This study focuses on the relative importance of O2 and OH as oxidizers of soot during the late cycle in diesel engines, where the soot oxidation is characterized in an optically accessible engine using laser extinction measurements. These are combined with in cylinder gas sampling data from a single cylinder engine fitted with a fast gas sampling valve. Both measurements confirm that the in-cylinder soot oxidation slows down when the inlet concentration of O2 is reduced. A 38% decrease in intake O2 concentration reduces the soot oxidation rate by 83%, a non-linearity suggesting that O2 in itself is not the main soot oxidizing species. Chemical kinetics simulations of OH concentrations in the oxidation zone and estimates of the OH soot oxidation rates point towards OH being the dominant oxidizer.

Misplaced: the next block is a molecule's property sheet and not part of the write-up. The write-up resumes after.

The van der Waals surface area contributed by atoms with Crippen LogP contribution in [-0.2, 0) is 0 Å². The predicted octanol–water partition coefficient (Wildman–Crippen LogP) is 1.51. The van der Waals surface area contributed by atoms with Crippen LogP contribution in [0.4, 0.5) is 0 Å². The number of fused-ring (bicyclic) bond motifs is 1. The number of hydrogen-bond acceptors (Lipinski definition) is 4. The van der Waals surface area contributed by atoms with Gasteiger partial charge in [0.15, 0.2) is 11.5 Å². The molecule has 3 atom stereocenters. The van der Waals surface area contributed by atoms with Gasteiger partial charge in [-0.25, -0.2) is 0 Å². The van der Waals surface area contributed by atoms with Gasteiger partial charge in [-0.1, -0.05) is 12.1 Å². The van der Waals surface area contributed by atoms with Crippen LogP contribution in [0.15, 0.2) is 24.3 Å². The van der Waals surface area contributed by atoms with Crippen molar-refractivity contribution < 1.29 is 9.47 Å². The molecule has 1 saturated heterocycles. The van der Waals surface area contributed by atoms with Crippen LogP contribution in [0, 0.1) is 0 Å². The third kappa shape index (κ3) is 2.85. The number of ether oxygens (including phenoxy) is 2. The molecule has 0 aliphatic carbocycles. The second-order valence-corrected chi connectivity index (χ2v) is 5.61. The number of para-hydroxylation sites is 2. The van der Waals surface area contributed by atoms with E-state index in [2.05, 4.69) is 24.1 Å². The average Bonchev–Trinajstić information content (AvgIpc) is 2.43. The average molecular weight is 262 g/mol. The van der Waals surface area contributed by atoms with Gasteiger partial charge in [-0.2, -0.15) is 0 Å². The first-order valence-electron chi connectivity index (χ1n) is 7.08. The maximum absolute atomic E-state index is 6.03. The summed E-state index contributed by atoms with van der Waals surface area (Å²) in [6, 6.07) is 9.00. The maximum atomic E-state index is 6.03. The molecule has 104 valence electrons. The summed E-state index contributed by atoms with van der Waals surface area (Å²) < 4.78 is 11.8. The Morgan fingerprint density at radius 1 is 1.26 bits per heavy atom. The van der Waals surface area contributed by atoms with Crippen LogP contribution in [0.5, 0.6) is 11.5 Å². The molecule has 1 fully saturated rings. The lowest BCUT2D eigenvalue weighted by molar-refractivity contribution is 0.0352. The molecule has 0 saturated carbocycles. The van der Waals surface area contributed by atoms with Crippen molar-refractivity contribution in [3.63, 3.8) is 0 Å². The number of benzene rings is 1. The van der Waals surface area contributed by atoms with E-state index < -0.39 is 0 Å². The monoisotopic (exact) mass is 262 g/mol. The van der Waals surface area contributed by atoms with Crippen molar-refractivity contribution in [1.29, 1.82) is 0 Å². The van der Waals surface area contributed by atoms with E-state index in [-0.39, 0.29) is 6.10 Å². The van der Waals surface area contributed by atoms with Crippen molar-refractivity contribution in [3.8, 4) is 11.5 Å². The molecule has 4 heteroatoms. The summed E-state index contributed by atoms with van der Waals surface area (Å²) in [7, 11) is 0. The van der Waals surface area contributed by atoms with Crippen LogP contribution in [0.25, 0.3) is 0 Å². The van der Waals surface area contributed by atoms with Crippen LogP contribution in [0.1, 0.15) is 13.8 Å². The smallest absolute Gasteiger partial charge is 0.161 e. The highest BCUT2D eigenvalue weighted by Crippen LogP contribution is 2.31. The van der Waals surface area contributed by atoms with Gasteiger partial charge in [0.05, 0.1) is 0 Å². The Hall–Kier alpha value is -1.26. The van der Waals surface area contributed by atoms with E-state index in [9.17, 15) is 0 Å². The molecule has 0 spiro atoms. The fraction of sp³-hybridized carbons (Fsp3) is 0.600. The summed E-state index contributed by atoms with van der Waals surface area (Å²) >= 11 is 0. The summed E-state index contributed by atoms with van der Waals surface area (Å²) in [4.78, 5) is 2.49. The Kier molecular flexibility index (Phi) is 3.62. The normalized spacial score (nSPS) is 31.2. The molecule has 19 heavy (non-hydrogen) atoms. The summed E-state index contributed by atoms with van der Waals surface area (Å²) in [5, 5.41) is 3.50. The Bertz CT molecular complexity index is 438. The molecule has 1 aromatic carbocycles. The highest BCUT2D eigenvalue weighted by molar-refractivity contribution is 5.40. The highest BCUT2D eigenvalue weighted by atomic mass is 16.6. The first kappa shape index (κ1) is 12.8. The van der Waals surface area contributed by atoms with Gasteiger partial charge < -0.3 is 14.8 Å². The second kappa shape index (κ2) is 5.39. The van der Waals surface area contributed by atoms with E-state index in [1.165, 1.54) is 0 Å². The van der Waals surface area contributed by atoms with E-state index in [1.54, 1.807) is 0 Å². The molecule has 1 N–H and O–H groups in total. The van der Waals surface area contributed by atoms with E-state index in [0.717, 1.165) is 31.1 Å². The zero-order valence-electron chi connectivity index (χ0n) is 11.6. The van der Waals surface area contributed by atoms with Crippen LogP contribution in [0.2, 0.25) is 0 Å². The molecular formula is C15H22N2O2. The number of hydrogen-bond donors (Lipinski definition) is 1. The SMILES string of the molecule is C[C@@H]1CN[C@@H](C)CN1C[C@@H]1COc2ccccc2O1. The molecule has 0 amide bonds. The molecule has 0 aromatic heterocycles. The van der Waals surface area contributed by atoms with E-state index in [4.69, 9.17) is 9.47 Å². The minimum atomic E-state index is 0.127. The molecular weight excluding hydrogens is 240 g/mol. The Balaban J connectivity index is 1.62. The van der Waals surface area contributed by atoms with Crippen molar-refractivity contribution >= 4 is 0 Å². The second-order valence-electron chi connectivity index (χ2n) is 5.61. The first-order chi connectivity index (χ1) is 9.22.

|Publication status||Published - 2017|
Related research output
Gallo, Y., 2016 Nov 8
, First ed.
Lund: Lund University Faculty of Engineering Department of Energy Sciences Division of Combustion Engines P.O. Box 118, SE-221 00 LUND Sweden
. 189 p.
Research output: Thesis › Doctoral Thesis (compilation)
, Shen, M., Axel Eriksson
, Waldheim, B., Gallo, Y., Johan Martinsson
, Patrik Nilsson
, Öivind Andersson
, Johansson, B. & Joakim Pagels
, p. 1-1
Research output: Contribution to conference › Abstract
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